### Table 8 Goodness of Fit Actual Simulated

"... In PAGE 26: ...Goodness of t As an exercise to examine the behaviour of the estimated model relative to the actual data, I simulated a dataset of the same size o the estimated param- eters. Table8 displays the means and standard deviations of the simulated and real data by Wave, calculated for susceptibles only since the behavioral response of suscetibles is the key phenomenon of interest here. Table 8 suggests that the estimated model does a mediocre job of mimic- ing the rst two moments of the real data, but also suggests why any such model will have di culties.... In PAGE 26: ... Table 8 displays the means and standard deviations of the simulated and real data by Wave, calculated for susceptibles only since the behavioral response of suscetibles is the key phenomenon of interest here. Table8 suggests that the estimated model does a mediocre job of mimic- ing the rst two moments of the real data, but also suggests why any such model will have di culties. Beyond Wave 4, the real and simulated data match very well, but the simulated data signi cantly underpredicts partners, both mean and standard deviation, in the rst four Waves.... ..."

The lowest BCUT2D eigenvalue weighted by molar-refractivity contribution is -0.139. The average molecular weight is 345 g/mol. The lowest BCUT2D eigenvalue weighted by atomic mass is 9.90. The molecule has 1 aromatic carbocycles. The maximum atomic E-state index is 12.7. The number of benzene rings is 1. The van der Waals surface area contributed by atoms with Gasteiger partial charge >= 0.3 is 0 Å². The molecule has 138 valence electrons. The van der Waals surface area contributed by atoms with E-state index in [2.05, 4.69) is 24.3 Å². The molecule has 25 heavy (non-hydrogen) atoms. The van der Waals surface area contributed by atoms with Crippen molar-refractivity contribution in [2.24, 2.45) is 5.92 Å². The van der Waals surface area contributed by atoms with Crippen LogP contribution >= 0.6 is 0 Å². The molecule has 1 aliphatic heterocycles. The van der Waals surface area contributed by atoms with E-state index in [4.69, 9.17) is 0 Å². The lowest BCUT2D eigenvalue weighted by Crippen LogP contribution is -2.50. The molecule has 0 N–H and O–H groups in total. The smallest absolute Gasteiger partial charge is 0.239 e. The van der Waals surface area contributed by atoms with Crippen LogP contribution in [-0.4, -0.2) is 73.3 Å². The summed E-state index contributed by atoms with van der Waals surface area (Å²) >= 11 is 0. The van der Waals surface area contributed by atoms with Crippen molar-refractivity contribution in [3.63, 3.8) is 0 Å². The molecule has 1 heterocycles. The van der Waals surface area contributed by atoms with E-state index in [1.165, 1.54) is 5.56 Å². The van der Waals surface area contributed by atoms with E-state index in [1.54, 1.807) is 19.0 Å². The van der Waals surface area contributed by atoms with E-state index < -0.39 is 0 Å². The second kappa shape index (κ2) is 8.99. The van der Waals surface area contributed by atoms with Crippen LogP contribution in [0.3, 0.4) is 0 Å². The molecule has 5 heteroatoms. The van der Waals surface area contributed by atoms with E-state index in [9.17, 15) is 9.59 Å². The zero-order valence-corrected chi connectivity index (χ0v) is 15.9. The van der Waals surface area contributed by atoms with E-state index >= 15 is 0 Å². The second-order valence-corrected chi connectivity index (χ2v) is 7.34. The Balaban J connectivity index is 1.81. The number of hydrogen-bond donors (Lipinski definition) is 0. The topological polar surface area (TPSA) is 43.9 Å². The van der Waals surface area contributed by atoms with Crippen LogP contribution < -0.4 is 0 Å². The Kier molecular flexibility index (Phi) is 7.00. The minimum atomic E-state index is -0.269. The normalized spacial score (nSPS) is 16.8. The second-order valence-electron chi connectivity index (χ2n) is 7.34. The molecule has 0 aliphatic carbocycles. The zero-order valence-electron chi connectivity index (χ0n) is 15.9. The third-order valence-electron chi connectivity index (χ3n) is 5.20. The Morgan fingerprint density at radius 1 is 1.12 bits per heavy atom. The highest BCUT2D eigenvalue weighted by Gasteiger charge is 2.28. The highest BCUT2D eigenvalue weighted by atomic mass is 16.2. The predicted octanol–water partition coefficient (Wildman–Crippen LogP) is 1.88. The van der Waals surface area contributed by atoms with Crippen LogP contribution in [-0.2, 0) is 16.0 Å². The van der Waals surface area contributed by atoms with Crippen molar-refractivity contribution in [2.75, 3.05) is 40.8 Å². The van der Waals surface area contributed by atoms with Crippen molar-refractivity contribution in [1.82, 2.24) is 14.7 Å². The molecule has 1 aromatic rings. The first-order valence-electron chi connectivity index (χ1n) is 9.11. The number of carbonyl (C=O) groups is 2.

### Table 2: In uence of branching criterion on the performance of the algorithm A second series of tests was designed to assess the role of the initial upper bound on the behaviour of the algorithm. It is to be expected that a good upper bound will allow to prune more branches of the enumeration tree at earlier levels, and therefore speed up running times. In Table 3, we compare the speedup achieved when using the optimal value z for an upper bound, versus using +1. It appears that the a priori knowledge of a good initial upper bound has little e ect on computing times. Clearly, the sooner the optimal solution is found by the algorithm, the smaller the advantage of starting the algorithm with a good upper bound. However, in some situations, an e cient heuristic could be useful in improving the e ciency of the algorithm.

"... In PAGE 12: ... Explore rst the branch corresponding to xing that variable at the upper bound. As can be observed in Table2 , the number of nodes that have to be explored before obtaining an optimal solution and proving its optimality is very sensitive to the selected branching criterion. The best results have been obtained under criteria BR2 and BR3, which consistently outperformed criteria BR1 and BR4.... ..."